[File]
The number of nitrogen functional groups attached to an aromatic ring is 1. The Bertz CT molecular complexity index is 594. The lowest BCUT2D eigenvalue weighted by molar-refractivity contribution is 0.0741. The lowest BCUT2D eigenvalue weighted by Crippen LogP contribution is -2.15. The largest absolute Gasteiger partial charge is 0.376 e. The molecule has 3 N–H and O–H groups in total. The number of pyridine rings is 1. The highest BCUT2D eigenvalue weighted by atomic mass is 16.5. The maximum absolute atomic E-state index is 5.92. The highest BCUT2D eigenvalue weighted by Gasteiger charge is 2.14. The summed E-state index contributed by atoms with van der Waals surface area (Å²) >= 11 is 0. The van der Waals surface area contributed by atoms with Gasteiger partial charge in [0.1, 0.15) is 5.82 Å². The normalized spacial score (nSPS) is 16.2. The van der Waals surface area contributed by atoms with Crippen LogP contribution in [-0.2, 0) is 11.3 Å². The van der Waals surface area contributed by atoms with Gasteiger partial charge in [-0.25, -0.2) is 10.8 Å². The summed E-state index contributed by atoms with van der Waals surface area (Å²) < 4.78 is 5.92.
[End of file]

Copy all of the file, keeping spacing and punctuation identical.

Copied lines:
The number of nitrogen functional groups attached to an aromatic ring is 1. The Bertz CT molecular complexity index is 594. The lowest BCUT2D eigenvalue weighted by molar-refractivity contribution is 0.0741. The lowest BCUT2D eigenvalue weighted by Crippen LogP contribution is -2.15. The largest absolute Gasteiger partial charge is 0.376 e. The molecule has 3 N–H and O–H groups in total. The number of pyridine rings is 1. The highest BCUT2D eigenvalue weighted by atomic mass is 16.5. The maximum absolute atomic E-state index is 5.92. The highest BCUT2D eigenvalue weighted by Gasteiger charge is 2.14. The summed E-state index contributed by atoms with van der Waals surface area (Å²) >= 11 is 0. The van der Waals surface area contributed by atoms with Gasteiger partial charge in [0.1, 0.15) is 5.82 Å². The normalized spacial score (nSPS) is 16.2. The van der Waals surface area contributed by atoms with Crippen LogP contribution in [-0.2, 0) is 11.3 Å². The van der Waals surface area contributed by atoms with Gasteiger partial charge in [-0.25, -0.2) is 10.8 Å². The summed E-state index contributed by atoms with van der Waals surface area (Å²) < 4.78 is 5.92.